Comcast.net: A Portal With Pipes

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Now warming up in the bullpen … Comcast.net. If you’re not a Comcast subscriber, you probably haven’t seen this. But it’s worth more than passing interest — even on the part of nonsubscribers.

It’s a Web portal, of course. Brought to you by the nation’s largest operator, counting 21.5 million subscribers.

But it’s not a marketing home page, designed to sell you new cable services or upgrade existing ones (See www.cablevision.com). It’s a real gateway to the Internet. It strives, clearly, to do for the broadband era of high-speed cable connections what America Online did for the narrowband era, when neophyte computer users used telephone lines to “dial up” the Internet.

The home page is clear. The top gives you a personal greeting and a search window. Then, a bar of popular features — almost all of which, in one way or another, are particularly geared to the speed and volume of data that a broadband connection allows to be used effectively.

The first box is for mail. No surprise. But, it integrates three-minute video messages, if you have or get a webcam. Photos (unlimited storage) and music (100-plus commercial-free radio stations) are top-of-page. The kicker is something called The Fan (“Behind the Fan Stands the Platform,” Aug. 8, 2005, p. 29).

This is Comcast’s attempt to bring logic, organization and simplicity to surging amounts of video files that can be played back at will (“The [R]age of Downloads,’’ this issue). It’s a spinning wheel of choices that resembles a dart board. Along each slice is a different kind of programming, from sports to entertainment to news. There’s a pullout search bar, just in case.

It takes a little getting used to. But it’s interesting that The Fan also resembles the wheel on an iPod, the de facto choice for searching large amounts of digital files on the move, with one hand.

The site’s overall design is clean and compelling. It’s rich, yet simple. It’s active, but not distractive.

What’s the point? Not to make a promo pitch, but to pick out what this says about Comcast’s ambitions on the Web.

Simplicity and ease of navigating riches of information is what wins out in almost every generation of technology-based services.

It’s why Apple Computer Inc. stood out first in computing, and was the lone manufacturer to withstand the crush of commoditization. It’s also why it so dominates the portable music business with iPod. It’s a big reason why Google took over in search with its ultra-simple “interface.’’ And simplicity is why America Online won the hearts and minds of Internet newbies.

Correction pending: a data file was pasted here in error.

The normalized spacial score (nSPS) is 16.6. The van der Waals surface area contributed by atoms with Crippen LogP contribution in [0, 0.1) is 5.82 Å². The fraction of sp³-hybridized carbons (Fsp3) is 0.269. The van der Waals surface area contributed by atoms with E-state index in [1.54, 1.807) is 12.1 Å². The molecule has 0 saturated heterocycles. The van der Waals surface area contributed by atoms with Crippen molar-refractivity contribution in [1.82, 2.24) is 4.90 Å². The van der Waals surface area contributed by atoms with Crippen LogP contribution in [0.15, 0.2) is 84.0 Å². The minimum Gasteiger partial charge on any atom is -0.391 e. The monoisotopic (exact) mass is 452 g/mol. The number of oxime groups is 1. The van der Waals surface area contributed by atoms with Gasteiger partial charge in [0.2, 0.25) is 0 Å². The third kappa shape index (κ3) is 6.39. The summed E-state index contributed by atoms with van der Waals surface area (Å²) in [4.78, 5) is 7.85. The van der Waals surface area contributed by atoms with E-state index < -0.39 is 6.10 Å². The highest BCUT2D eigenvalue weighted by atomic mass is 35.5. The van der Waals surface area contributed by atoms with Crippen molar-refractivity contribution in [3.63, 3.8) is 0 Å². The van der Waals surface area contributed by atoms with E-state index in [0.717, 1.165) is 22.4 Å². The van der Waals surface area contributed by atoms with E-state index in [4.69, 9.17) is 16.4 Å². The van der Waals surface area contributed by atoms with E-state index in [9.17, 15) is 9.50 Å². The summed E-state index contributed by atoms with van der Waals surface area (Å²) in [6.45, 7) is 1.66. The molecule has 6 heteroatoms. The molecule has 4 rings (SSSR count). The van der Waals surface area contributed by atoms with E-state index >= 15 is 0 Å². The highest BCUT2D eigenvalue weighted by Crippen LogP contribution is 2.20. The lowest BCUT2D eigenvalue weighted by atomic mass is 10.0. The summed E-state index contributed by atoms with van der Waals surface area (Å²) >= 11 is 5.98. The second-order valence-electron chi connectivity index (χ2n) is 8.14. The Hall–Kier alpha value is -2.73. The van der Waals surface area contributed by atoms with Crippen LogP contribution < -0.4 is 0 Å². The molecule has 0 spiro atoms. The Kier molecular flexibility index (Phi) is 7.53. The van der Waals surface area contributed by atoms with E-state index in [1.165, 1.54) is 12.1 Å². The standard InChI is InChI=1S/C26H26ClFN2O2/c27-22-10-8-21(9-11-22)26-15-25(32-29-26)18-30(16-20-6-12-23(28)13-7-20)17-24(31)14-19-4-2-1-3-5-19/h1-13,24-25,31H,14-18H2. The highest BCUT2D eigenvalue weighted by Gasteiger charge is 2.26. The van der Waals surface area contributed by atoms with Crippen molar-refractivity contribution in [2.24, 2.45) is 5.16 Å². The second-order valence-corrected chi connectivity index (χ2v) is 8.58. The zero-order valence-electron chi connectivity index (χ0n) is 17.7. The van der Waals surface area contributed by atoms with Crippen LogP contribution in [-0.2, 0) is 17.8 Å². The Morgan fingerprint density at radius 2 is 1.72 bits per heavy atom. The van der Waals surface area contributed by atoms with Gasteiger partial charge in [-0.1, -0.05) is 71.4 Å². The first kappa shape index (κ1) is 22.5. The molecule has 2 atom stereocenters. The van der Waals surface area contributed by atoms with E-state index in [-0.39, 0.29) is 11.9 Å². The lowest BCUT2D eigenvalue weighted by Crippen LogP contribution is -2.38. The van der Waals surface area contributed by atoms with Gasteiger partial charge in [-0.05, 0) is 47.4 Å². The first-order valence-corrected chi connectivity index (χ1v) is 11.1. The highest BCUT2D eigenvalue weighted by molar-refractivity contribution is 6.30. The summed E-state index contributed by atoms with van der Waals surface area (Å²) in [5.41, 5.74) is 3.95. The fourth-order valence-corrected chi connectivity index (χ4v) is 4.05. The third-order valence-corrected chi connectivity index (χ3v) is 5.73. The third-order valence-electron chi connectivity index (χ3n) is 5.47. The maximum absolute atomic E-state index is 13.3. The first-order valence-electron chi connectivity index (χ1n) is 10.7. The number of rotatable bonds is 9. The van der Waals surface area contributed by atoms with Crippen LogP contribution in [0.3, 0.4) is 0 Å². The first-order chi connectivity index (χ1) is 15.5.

Comcast is setting itself to be the dominant portal of the high-speed, hooked generation of Internet fans. Its avoids the clutter of Yahoo! and is way more compelling than Google as a window into the multimedia, unlimited channel world of the Net.

So it’s hardly surprising that it’s hanging around Google and AOL. These are birds of a feather. Just because the story (“Comcast, Google Make Play for AOL,” Oct. 17, page 3) has died down, for now, don’t think Brian Roberts or Steve Burke have any less ambition than a month ago to define what the Internet experience is in the broadband era and — to be the primary starting point.

Right now, Comcast just wants to keep its customers satisfied — away from the clutches of rivals such as Verizon Communications Inc. or SBC Communications Inc. But, it’s not a far leap to see that Comcast might like to grow beyond the bounds of its local systems. It’s made a deal with Level 3 Communications for national transport of packets of data. It can pick up fiber capacity to reach all states and municipalities; and figure out how to get solid connections through wireless means to all households.

At some point, in the not-too-distant future, the bet here is that Comcast will open up all parts of its portal to all comers. It’s one thing to be the number one provider of broadband Internet service in the nation. Comcast is that already.

But think of the potential for shareholders if Comcast is actually able to replicate in broadband what AOL did in narrowband. A complete package of content and connections. A national Internet service provider. Every town, every state.

Or more.

Remember: AOL never owned any pipes.

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